“Did we do something wrong in this regard for Europe? One must ask why you have to adjust Belarus after the likes of the United Kingdom or Germany or France,” said the President. “If assumingly the UK wants Belarus to look like the UK, while Germany wants us to look like Germany, I understand it. Moreover, I would embrace it. But the UK, Germany, France and others should bear in mind that you and us live in Europe. We have certain differences and we have certain difficulties and hardships at a specific period of historic development”. Alexander Lukashenko attributed it, primarily, to the fact that Belarus had been part of a huge empire, a huge country — the Soviet Union. “We didn’t have a division of the Soviet Union but a single-step breakdown. It happened while the economic state of the then Soviet Union was dire,” he reminded.
The President said, during the years he rose to power saving the country and protecting the people from a catastrophe was the most important thing. “Certainly, in order to save the economy, people, the state, in order to create a state (an independent state it had to be), both will and strict authority were naturally required,” explained Alexander Lukashenko.
“It has always happened like that in the UK, Germany, and France. Consider De Gaulle. In order to save France back then, very strict measures had to be taken, especially in economy. Why such a way could have been impossible in Belarus?” wondered Alexander Lukashenko. “We managed to secure the primary goal: create a free independent country and define its borders. It was complicated, too”. The President also remarked, Belarus has managed to preserve a high-tech economy, doubling the GDP in comparison with the USSR time, preventing various clashes and catastrophes on religious or racial grounds.
The head of state remarked, “We may reach the state of things you have. In state structure, economy, social life. As far as social security is concerned, we borrow a lot from you, especially Germany. We learn these things from you. Especially now. Rebuilding healthcare, we will exceed Germany’s results in two years”. Alexander Lukashenko underscored, Belarus needs time to pass through certain phases and make sure whether these or those variants of state structure or social protection fit the country. “But you shouldn’t make us hurry or push,” he concluded.
Belarus has one of best investment legislations in Europe, Alexander Lukashenko says
Belarus has developed one of the best investment legislations in Europe, President of Belarus Alexander Lukashenko said in an interview for the West-European mass media.
“We have more effective legislation for investors than England, America and Germany have,” the Belarusian leader said.
“We say: “We welcome investors from England, Germany, France, Russia, America. For the last five or seven years we have been improving and simplifying our legislation to make our country the best investment destination,” Alexander Lukashenko said.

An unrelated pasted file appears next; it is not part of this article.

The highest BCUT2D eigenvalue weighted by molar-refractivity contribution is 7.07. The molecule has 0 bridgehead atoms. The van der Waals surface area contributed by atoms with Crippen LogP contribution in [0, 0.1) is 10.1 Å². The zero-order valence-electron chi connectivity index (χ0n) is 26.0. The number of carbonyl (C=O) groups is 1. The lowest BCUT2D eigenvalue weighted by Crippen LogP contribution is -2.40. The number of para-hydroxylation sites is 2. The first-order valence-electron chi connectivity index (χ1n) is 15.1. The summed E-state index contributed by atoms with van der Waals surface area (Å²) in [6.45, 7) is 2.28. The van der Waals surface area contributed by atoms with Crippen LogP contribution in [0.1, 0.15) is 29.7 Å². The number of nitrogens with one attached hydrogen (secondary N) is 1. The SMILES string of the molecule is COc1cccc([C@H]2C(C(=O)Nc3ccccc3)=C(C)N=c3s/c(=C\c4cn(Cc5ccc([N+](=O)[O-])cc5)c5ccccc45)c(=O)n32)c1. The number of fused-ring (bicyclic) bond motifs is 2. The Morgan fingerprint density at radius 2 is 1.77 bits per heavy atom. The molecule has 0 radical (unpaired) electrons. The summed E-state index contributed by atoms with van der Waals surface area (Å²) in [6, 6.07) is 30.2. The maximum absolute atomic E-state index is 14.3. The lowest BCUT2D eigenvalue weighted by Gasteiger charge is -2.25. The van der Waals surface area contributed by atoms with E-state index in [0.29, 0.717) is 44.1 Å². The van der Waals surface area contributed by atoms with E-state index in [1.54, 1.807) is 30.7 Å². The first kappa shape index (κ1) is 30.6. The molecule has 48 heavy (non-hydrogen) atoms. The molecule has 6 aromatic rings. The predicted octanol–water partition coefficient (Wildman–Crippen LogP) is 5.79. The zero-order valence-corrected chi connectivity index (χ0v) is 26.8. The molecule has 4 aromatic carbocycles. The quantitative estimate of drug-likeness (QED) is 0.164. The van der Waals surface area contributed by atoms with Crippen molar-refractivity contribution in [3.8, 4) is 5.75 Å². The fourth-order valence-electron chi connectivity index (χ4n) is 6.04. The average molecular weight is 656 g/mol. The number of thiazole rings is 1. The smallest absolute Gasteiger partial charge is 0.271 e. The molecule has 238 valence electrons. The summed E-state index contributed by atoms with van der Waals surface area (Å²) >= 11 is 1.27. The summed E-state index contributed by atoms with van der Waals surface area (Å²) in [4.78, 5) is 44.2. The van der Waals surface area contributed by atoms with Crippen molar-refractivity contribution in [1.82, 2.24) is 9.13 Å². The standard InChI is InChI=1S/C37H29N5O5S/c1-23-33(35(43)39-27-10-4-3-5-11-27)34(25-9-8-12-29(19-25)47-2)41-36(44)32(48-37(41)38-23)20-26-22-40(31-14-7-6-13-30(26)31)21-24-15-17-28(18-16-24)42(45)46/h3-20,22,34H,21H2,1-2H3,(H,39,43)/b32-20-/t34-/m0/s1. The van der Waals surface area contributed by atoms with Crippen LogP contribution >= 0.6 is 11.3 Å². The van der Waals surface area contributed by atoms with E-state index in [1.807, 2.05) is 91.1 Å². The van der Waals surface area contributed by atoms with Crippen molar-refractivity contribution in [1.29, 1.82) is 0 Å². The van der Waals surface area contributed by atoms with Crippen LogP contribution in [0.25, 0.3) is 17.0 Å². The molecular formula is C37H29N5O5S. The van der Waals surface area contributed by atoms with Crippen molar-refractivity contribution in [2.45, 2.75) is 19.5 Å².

At the same time the President briefed that in order to attract investors the Belarusian state is not going to hand out its economic objects for free.
“No one can deny that English and German people live much better than Belarusians. Then why should we give you our companies for free? You are rich. Pay for it to allow our people live better. You will not have any problems with the Belarusian people in the future. Our people will respect you,” remarked Alexander Lukashenko.
Lidia Yermoshina: calls to boycott elections are irresponsible and immoral
Such calls are immoral from a civil point of view and are aimed at destabilizing the situation in the country, Lidia Yermoshina added. “Nobody will gain from wrecking the elections. It is harmful for any society and any state,” the CEC Chief said.
Lidia Yermoshina underlined that according to the electoral law of the Republic of Belarus, the calls to boycott elections are not forbidden. Only on the day of the elections, September 28, the campaigning will not be allowed. Before September 28, all these activities are legal.
“The calls to boycott the elections are the personal matter of those who do it. But those politicians that pursue this policy are doomed for extinction,” the CEC Chairperson is convinced.
Proportional representation voting illegal in Belarus
Belarusian laws disallow proportional representation voting in parliamentary elections. Lidia Yermoshina said that in Belarus the authority of a parliament member, who fails in discharging his duties, can be revoked by collecting a certain number of voter signatures in the constituency the MP represents.
“It disallows proportional representation elections when the entire country is one constituency,” said the CEC head. She remarked, Belarus is one of the few European countries where any elections use the majority voting system.
She admitted party list elections may become possible in Belarus sometime in the future. “We may have to introduce the system one day,” she said.
OSCE to present conclusions about parliamentary elections in Belarus on September 29
The OSCE will present its opinion about the parliamentary elections in Belarus at 3 p.m. on September 29, Anne-Marie Lizin, OSCE PA Deputy President, head of the OSCE PA mission sent to monitor elections to the House of Representatives of the National Assembly of Belarus, told reporters on September 26 after she met with Belarus Interior Minister Vladimir Naumov.
In her words, the meeting with the Interior Minister was most important because it outlined how the monitoring will be organised on the election day. “We’ve already been granted access to monitoring the vote count. It is very important as we will be able to track the entire election process so that no strange accidents would happen,” said the head of the OSCE PA monitoring mission.